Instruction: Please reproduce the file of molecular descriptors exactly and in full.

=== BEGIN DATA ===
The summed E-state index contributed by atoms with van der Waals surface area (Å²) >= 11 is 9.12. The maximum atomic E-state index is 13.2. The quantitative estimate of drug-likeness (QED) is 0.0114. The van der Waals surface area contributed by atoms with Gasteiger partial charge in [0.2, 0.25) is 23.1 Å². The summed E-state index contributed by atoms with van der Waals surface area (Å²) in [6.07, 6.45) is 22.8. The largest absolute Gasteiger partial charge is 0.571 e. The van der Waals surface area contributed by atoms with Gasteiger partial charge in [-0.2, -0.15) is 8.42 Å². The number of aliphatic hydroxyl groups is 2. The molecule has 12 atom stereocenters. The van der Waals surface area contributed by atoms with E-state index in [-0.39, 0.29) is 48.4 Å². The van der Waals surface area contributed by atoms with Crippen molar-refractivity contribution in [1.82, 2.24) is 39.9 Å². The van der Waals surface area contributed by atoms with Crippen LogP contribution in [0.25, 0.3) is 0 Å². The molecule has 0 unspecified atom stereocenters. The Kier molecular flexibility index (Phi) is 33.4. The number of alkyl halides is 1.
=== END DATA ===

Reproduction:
The summed E-state index contributed by atoms with van der Waals surface area (Å²) >= 11 is 9.12. The maximum atomic E-state index is 13.2. The quantitative estimate of drug-likeness (QED) is 0.0114. The van der Waals surface area contributed by atoms with Gasteiger partial charge in [0.2, 0.25) is 23.1 Å². The summed E-state index contributed by atoms with van der Waals surface area (Å²) in [6.07, 6.45) is 22.8. The largest absolute Gasteiger partial charge is 0.571 e. The van der Waals surface area contributed by atoms with Gasteiger partial charge in [-0.2, -0.15) is 8.42 Å². The number of aliphatic hydroxyl groups is 2. The molecule has 12 atom stereocenters. The van der Waals surface area contributed by atoms with E-state index in [-0.39, 0.29) is 48.4 Å². The van der Waals surface area contributed by atoms with Crippen molar-refractivity contribution in [1.82, 2.24) is 39.9 Å². The van der Waals surface area contributed by atoms with Crippen LogP contribution in [0.25, 0.3) is 0 Å². The molecule has 0 unspecified atom stereocenters. The Kier molecular flexibility index (Phi) is 33.4. The number of alkyl halides is 1.